# Inverse of a Metric

1. Jan 29, 2013

### Bachelier

In Topology:

is the multiplicative inverse of a metric, a metric?

How do we define the Schwarz inequality then?

if $d(x,z) ≤ d(x,y) + d(y,z)$ the inverse $1/d(x,z)$ would give the opposite?

2. Jan 29, 2013

### chiro

Hey Bachelier.

Try taking the reciprocal (also flip the inequality) and collect terms.

3. Jan 31, 2013

### Bachelier

Hi Chiro:

I don't know if what you mean is taking the reciprocal of $d(x,y)$

indeed if I start with $d(x,z) ≤ d(x,y) + d(y,z)$

then $\frac{1}{d(x,z)} ≥ \frac{1}{d(x,y) + d(y,z)}$

would lead to $d(x,z) ≤ d(x,y) + d(y,z)$ again.

But what I feel like is the need to show that: my new metric defined as $D(x,y) = \frac{1}{d(x,y)}$ respects the triangle inequality.

$i.e. D(x,z) ≤ D(x,y) + D(y,z)$ (result A)

but the way the metric $D$ is defined would give me

$D(x,z) ≥ D(x,y) + D(y,z)$ not result A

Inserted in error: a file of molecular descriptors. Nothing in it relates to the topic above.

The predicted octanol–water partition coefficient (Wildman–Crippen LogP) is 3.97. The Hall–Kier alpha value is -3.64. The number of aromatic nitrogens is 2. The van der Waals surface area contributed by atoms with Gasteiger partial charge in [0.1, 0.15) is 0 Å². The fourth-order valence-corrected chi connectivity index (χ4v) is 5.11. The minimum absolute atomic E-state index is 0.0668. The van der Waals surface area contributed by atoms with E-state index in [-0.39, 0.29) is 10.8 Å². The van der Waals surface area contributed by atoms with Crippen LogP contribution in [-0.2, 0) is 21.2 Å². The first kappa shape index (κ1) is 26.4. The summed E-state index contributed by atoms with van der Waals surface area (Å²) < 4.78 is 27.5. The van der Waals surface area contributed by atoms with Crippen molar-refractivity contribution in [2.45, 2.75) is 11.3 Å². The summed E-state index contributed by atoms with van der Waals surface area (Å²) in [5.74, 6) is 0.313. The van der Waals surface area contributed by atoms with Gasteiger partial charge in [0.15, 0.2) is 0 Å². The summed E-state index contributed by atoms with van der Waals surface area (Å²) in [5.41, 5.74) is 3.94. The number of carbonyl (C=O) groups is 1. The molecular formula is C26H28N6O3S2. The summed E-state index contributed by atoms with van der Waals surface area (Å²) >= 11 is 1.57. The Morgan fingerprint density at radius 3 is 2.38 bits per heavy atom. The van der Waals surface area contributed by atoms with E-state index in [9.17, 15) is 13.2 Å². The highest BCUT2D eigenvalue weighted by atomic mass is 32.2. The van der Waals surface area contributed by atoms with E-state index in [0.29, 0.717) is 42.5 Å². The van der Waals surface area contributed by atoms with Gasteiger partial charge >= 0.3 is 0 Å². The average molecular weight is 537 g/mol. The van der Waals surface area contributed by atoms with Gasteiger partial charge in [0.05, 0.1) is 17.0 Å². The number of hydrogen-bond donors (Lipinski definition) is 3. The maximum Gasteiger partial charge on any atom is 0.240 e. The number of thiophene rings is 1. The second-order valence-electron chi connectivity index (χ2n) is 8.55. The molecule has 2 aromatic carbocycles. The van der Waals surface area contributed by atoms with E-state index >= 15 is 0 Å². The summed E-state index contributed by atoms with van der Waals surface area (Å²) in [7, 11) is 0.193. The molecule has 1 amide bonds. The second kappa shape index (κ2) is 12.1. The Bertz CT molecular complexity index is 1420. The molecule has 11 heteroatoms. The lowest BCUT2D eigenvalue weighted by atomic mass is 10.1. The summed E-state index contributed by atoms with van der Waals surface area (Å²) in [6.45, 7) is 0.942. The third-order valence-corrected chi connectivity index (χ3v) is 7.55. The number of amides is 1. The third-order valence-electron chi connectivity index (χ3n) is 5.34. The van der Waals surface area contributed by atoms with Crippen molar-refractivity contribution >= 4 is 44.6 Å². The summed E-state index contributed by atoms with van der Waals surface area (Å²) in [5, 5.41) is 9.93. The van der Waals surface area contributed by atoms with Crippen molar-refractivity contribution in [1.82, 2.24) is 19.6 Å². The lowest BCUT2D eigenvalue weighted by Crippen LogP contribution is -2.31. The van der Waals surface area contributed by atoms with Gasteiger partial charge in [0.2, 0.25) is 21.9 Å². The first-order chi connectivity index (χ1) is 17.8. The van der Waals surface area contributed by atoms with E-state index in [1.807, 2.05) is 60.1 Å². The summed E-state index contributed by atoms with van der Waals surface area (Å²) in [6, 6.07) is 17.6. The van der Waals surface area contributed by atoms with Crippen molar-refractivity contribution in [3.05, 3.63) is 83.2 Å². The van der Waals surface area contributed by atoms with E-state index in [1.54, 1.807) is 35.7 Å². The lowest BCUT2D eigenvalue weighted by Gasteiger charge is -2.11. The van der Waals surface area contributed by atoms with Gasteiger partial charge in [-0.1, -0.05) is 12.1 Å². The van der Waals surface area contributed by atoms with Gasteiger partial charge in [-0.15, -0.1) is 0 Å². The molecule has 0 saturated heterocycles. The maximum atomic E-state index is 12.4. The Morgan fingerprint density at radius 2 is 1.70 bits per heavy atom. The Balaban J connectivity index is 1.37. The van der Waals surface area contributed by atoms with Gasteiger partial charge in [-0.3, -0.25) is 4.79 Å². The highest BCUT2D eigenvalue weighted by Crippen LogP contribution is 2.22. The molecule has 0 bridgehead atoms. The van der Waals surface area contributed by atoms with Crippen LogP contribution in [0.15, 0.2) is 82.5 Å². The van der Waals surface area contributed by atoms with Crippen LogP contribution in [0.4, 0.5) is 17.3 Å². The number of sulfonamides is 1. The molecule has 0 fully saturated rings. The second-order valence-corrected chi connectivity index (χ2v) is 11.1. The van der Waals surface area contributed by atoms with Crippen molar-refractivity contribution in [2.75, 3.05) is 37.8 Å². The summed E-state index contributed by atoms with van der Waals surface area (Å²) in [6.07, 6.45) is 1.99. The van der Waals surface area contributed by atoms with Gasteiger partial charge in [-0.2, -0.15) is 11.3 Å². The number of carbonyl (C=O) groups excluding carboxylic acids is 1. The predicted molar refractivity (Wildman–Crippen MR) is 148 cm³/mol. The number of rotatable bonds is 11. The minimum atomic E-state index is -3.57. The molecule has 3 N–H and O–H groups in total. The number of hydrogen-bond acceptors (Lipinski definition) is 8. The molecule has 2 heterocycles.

Failing this will not make $D$ a metric.

4. Jan 31, 2013

### chiro

I don't think your D metric will be a metric at all.

5. Feb 1, 2013

### Bachelier

I thought so. I heard someone talking about the inverse of a metric as being a metric on the same space.

6. Feb 2, 2013

### jbunniii

Consider the standard euclidean metric on the real numbers d(x,y) = |x-y|, and let D(x,y) = 1/d(x,y). Even overlooking the problem that this is not defined when x=y, we can find a simple counterexample. Let x = 0, y = 3, z = 1. Then D(x,y) = 1/3, D(y,z) = 1/2, and D(x,z) = 1, so the triangle inequality D(x,z) <= D(x,y) + D(y,z) is not satisfied.